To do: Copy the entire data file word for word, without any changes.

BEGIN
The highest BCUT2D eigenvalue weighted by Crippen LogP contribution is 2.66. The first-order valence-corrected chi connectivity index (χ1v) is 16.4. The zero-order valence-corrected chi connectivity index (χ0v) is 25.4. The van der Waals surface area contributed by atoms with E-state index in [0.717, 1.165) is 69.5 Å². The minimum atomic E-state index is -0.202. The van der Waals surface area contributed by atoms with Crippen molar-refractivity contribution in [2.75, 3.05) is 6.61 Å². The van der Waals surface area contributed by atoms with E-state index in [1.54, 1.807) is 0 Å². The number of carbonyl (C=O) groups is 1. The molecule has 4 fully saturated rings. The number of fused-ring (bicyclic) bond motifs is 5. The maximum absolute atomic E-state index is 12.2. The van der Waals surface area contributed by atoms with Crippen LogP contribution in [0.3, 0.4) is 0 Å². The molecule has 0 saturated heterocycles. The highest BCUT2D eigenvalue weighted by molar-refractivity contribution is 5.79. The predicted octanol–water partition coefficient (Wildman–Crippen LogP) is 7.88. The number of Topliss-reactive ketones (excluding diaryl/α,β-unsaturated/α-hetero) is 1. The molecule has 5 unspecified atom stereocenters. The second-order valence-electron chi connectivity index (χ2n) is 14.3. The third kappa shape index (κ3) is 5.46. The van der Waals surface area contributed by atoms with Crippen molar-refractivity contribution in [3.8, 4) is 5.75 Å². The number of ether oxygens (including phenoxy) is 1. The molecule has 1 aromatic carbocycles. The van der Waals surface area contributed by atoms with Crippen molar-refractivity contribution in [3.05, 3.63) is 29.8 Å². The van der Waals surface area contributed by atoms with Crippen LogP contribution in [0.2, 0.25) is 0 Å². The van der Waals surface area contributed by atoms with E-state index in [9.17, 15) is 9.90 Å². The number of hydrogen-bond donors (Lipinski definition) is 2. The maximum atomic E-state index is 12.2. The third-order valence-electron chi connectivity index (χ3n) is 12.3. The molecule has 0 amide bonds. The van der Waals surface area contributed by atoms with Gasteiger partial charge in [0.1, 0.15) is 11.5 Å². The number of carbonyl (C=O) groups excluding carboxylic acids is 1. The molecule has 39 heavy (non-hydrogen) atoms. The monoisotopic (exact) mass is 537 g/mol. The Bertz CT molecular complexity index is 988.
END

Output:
The highest BCUT2D eigenvalue weighted by Crippen LogP contribution is 2.66. The first-order valence-corrected chi connectivity index (χ1v) is 16.4. The zero-order valence-corrected chi connectivity index (χ0v) is 25.4. The van der Waals surface area contributed by atoms with E-state index in [0.717, 1.165) is 69.5 Å². The minimum atomic E-state index is -0.202. The van der Waals surface area contributed by atoms with Crippen molar-refractivity contribution in [2.75, 3.05) is 6.61 Å². The van der Waals surface area contributed by atoms with E-state index in [1.54, 1.807) is 0 Å². The number of carbonyl (C=O) groups is 1. The molecule has 4 fully saturated rings. The number of fused-ring (bicyclic) bond motifs is 5. The maximum absolute atomic E-state index is 12.2. The van der Waals surface area contributed by atoms with Crippen LogP contribution in [0.3, 0.4) is 0 Å². The molecule has 0 saturated heterocycles. The highest BCUT2D eigenvalue weighted by molar-refractivity contribution is 5.79. The predicted octanol–water partition coefficient (Wildman–Crippen LogP) is 7.88. The number of Topliss-reactive ketones (excluding diaryl/α,β-unsaturated/α-hetero) is 1. The molecule has 5 unspecified atom stereocenters. The second-order valence-electron chi connectivity index (χ2n) is 14.3. The third kappa shape index (κ3) is 5.46. The van der Waals surface area contributed by atoms with Crippen molar-refractivity contribution in [3.8, 4) is 5.75 Å². The number of ether oxygens (including phenoxy) is 1. The molecule has 1 aromatic carbocycles. The van der Waals surface area contributed by atoms with Crippen molar-refractivity contribution in [3.05, 3.63) is 29.8 Å². The van der Waals surface area contributed by atoms with Crippen LogP contribution in [0.2, 0.25) is 0 Å². The van der Waals surface area contributed by atoms with E-state index in [9.17, 15) is 9.90 Å². The number of hydrogen-bond donors (Lipinski definition) is 2. The maximum atomic E-state index is 12.2. The third-order valence-electron chi connectivity index (χ3n) is 12.3. The molecule has 0 amide bonds. The van der Waals surface area contributed by atoms with Gasteiger partial charge in [0.1, 0.15) is 11.5 Å². The number of carbonyl (C=O) groups excluding carboxylic acids is 1. The molecule has 39 heavy (non-hydrogen) atoms. The monoisotopic (exact) mass is 537 g/mol. The Bertz CT molecular complexity index is 988.